If you know nothing about Rotorua, you'll know it smells like rotten eggs. And you'll probably know it's because of sulphur. But what's it doing to your house? Cira Olivier investigates.
Sulphur City has long been a nickname for Rotorua, a geothermal city renowned for its rotten egg smell.
Sulphur is a yellow solid which forms on and in the ground in geothermal areas, hydrogen sulphide (H2S) is the gas. Now, it is being blamed for causing damage to homes, heat pumps and jewellery.
Rotorua Property Maintenance owner Mike Quigley said he had noticed metal around houses in Rotorua in high-sulphur areas to rust far quicker than in other areas.
"Basically, it's like having a house on the beach."
But people were moving with the times, he said, and many households had switched from using metal around their property to now using plastic.
Independent research organisation, BRANZ, researched the impact of natural elements on different positions on a building.
BRANZ provided evidence-based advice on issues in building and construction in New Zealand, to industry and government.
The corrosion rates of the mild steel plate on a building and test rack were "vastly higher" in a geothermal area – in some cases by more than 10 times – than those found in rural and marine environments.
Property Inspect BOP building inspector Brendon Kenny said plumbing, timber and metal were at risk of discolouration and deterioration.
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"It eats through steel, even stainless steel fixings, it just rusts them all out," he said.
"Most of it's just general maintenance," he said, and while the corrosive effects would eventually ruin property, the same would be true about any other lack of maintenance.
He inspected homes in Tauranga as well and said the outdoor corrosion caused by H2S was similar to the seaspray in Mount Maunganui.
But because H2S was a gas, it could tarnish the inside of homes, which was not the case along the coast.
He said there was no way to prevent damage from the gas, "it's just Rotorua".
But people could protect their appliances and pipes with a corrosive resistant treatment, he said.
Tremains Rotorua sales manager Megan Davies said they had recently removed a heat pump in an Owhata home because the tubing had been destroyed.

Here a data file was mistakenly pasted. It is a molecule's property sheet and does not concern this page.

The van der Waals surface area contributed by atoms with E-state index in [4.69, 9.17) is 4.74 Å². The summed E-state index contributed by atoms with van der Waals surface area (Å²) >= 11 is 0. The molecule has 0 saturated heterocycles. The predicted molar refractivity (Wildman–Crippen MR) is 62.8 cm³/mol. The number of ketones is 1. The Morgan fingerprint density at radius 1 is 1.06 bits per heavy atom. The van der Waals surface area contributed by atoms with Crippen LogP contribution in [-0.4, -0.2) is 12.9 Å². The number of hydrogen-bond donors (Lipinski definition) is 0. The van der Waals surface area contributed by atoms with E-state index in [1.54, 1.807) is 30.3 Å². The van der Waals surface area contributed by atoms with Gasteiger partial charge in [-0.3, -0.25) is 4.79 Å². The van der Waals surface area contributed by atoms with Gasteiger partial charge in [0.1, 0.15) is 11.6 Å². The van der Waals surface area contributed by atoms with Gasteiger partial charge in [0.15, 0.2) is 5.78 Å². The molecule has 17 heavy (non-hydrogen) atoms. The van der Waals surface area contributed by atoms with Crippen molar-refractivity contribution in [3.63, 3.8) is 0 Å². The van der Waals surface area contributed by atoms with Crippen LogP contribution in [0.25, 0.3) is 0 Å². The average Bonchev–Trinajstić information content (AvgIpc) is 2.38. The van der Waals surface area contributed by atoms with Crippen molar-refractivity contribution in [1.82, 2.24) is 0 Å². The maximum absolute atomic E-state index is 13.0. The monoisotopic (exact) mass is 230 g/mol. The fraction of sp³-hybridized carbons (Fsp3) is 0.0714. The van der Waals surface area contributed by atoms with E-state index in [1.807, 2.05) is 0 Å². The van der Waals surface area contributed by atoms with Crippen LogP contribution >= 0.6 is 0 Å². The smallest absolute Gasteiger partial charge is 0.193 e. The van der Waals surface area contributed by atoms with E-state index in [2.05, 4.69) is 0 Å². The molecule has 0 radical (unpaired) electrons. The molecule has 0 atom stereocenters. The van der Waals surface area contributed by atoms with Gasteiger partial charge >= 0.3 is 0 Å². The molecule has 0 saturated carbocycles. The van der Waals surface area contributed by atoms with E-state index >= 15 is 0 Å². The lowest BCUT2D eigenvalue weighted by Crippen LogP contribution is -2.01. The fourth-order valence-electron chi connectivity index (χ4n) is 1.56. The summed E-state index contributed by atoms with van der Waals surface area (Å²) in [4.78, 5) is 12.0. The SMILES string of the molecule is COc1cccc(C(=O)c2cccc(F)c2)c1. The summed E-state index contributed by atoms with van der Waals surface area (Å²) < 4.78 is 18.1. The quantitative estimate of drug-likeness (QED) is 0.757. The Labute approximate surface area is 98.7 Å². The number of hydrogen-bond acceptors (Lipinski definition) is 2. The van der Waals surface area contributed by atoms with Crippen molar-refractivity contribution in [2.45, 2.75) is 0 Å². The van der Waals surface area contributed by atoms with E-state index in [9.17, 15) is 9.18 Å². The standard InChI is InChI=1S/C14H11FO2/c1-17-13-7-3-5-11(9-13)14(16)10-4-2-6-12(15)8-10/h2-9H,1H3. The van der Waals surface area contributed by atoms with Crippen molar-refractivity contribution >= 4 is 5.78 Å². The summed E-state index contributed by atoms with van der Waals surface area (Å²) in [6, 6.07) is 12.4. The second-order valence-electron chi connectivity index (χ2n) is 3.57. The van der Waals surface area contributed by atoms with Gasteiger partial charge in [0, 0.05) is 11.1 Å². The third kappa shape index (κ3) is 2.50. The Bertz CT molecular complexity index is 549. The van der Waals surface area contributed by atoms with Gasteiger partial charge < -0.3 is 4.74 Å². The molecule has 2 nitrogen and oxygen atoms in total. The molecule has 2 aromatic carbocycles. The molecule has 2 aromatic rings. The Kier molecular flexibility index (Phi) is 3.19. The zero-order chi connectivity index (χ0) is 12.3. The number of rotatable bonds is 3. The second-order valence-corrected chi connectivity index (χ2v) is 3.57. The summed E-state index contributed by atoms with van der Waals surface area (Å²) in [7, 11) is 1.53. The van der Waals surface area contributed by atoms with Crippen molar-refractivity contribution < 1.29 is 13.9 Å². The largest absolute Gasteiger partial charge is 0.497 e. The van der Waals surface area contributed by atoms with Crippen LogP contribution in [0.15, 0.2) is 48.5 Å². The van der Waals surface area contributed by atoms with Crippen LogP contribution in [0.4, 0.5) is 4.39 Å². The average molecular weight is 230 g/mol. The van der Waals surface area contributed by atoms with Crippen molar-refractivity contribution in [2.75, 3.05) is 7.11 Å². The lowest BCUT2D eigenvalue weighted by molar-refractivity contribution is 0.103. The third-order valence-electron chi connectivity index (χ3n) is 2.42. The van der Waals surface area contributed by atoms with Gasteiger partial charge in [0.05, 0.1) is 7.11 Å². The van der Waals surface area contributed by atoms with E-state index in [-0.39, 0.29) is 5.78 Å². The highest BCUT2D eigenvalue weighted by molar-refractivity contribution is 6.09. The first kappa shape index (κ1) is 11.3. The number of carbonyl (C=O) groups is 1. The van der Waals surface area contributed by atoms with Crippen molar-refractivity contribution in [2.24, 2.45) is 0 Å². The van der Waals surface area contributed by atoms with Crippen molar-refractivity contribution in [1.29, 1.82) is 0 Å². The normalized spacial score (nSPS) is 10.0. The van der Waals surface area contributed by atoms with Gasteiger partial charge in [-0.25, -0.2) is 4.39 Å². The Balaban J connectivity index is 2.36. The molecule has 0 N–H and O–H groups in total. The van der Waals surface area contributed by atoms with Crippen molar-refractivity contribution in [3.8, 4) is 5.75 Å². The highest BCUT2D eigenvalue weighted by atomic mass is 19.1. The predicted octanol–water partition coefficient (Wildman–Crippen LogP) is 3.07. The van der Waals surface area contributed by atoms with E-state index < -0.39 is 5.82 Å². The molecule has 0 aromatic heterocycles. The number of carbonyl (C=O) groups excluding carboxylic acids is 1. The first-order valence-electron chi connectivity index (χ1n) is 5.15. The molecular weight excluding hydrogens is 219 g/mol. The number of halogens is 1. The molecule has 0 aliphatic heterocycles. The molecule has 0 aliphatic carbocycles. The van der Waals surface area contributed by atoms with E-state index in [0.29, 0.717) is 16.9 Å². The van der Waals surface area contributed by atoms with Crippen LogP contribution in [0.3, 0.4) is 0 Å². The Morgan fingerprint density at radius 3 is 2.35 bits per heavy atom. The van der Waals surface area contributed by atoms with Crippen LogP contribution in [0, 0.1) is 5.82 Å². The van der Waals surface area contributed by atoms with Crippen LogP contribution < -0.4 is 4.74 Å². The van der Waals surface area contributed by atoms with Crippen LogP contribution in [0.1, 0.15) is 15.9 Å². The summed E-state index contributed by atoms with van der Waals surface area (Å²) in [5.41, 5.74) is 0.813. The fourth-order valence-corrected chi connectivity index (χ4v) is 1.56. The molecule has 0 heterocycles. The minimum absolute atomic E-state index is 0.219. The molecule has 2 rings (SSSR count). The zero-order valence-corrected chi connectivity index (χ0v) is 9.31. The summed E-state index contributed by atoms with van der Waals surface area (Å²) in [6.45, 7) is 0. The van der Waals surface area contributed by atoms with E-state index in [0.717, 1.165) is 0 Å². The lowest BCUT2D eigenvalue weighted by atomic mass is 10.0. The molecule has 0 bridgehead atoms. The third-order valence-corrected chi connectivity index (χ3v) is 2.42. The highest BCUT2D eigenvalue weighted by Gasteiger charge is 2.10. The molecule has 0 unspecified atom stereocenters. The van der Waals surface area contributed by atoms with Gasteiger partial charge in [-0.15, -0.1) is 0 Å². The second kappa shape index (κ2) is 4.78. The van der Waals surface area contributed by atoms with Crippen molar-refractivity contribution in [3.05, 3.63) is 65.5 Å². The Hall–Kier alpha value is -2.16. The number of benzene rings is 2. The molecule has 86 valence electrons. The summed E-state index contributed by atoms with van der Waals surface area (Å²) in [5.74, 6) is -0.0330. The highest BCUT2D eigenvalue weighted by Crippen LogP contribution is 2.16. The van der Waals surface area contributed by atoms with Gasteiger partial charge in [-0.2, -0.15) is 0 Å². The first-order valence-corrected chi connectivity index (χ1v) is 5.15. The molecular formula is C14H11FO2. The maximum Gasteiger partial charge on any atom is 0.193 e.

"You wouldn't of noticed it if the heat pump was in place but because the tubing had been left exposed, it was very, very noticeable that it had corroded because of sulphur."
But this was not in a suburb deemed to be a "high sulphur" area.
The council's geothermal inspector, Peter Brownbridge, said there were a few areas which had generally higher levels of hydrogen sulphide.
Parts of Marguerita St, the area extending around the Pak'nSave intersection, Eruera St, Ngapuna, Wylie, Whakarewarewa and areas around the Government Gardens.
Gwendoline and Sophia streets and Motutara Point - also known as Sulphur Point - also had higher levels.
Brownbridge said parts of Lynmore can at times be affected by increased levels of airborne hydrogen sulphide.
He said Western Heights was the least affected due to wind conditions in Rotorua being mainly from the west.
Professionals McDowell Real Estate principal Steve Lovegrove said this was because sulphur "moved around".
He said the smell was more likely to influence someone who was from out of town than anything else.
But this was not reflected in sales, and areas like Victoria and Glenholme had higher prices due to the central location.
Atkinson and Donaldson Plumbing owner said copper was particularly susceptible to oxidising.
Rotorua Jewellers co-owner Jannine Pearce owned a store in Rotorua and Te Puke and said the jewellery in Rotorua needed to be cleaned up to six times more often than its sister store.
Pearce said silver, gold and base-metals tarnished and turned black, but the rate of tarnish slowed down when wearing the jewellery because of the natural oils on the skin.
When it was humid, temperatures were up or it rained, it seemed to get worse at a quicker rate, she said.
This was also reflected in her jewellery cleaning sales and she said the stock needed to be replenished often.
Rotorua Lakes Council's manager of building services, planning and development solutions, Darrell Holder, said areas in the city that are not necessarily defined as a "hot spot" could bear the effects of hydrogen sulphide.
"Our advice would be for anyone building here to consider that when determining what materials and building methodology to use."
How to protect your home against H2S damage
• Like any environment, external factors impact the building and homes require maintenance and upkeep.
• Corrosive resistant coatings can be used to slow down the corrosion process.